As a slow, sultry cover of Brittney Spears’ “Toxic” drifted over the grass and Tiki Malone took the stage, tattoo artist Shani Hines scoped out their location, a sunny patch of grass directly across from City Hall. They stepped up to a pink pole, and began to twirl around its length. As they moved in time with the lyrics—Too high, can't come down/Losing my head, spinnin' 'round and 'round—a few slack-jawed attendees stopped what they were doing to watch.
Based at the queer-owned, body positive tattoo parlor Earthship Studios in Waterbury, Hines applauded the LGBTQ+ visibility they see in New Haven, not just during Pride celebrations but all year long. As a queer kid growing up in Waterbury, “it was not safe” to be out and loud about their sexuality, they said. After high school, they left the state, traveling from Indiana to Maine to North Carolina, California, and upstate New York in search of chosen family. They ultimately returned to the state “because I had a support system here.”
“We [Earthship Studios] are really looking to connect with New Haven, and really trying to cultivate these relationships,” they said, noting both the social and the economic impact an event like PRIDEFest can have on the state. “It’s important that we do this stuff more often … Connecticut should be pouring billions of dollars into its queer community.”
Top: Bryce McKenzie, ruling emperor at the Imperial Sovereign Court of All Connecticut. Bottom: Tattoo artist and F.E.M. Sex Shop's Heather Wiik. Lucy Gellman Photos.
At a tent beside the pole, fellow tattoo artist Heather Wiik said she was grateful for events like Pride—and a chance to talk to people about body and sex positivity in a safe and supportive environment. While working at Earthship=, Wiik took a second job at a local sex store, only to discover “that it was really centered on the male gaze,” she said. Her frustration became the foundation of F.E.M. Sex Shop, a woman-owned, queer-owned business centered on sex positivity and sex toys as self-care for women.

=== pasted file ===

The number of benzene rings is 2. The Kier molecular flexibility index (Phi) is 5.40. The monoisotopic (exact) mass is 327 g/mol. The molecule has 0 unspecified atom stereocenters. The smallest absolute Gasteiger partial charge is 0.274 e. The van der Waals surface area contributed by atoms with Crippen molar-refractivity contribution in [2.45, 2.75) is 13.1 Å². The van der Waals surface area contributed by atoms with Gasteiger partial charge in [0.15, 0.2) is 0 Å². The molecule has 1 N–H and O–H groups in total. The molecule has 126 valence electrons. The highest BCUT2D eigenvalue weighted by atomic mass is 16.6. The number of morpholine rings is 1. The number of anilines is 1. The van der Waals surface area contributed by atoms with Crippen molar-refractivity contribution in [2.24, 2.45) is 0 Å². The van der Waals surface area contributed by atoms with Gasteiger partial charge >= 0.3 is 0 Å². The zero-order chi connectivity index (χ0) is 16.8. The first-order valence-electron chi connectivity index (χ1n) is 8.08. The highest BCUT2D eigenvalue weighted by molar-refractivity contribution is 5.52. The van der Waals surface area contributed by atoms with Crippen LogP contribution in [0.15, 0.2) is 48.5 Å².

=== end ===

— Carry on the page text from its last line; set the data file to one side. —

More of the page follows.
“Being a tattoo artist and being a female and being a large-bodied person, I’m used to navigating masculine spaces,” she said. That doesn’t mean she likes fighting for a right to be in the room, she said. When she isn’t tattooing or running her business, she makes clitoris-themed jewelry, championing an organ that exists solely for pleasure, and is often misunderstood or not taught at all.
Saturday, robust yellow, brown, and peach-colored clitorises peeked out from a rack of suncatchers beside her. If a viewer got close, they could see specks of glitter suspended in the clear resin.
Top: Your Queer Plant Shop Co-Founder Georgina Gross with Cooperative Arts & Humanities High School junior Hayden Earnshaw. Gross runs the business with fellow co-founder and partner Anika Stewart. Bottom: The artist Jehloni. Lucy Gellman Photos.
Back by the stage, a small crowd had formed as the artist Jehloni prepared his final touches in the wings, beneath an artists’ tent covered with Pride flags for privacy. On the sun-soaked grass, La'Nece Onassis cheered him on, waiting to watch a friend seize a decades-long-held dream. A few feet away, fashion legend Donald Carter prepared for the musician’s unveiling of an outfit he had put together just hours before the show, after talking to Jehloni about his vision the night before.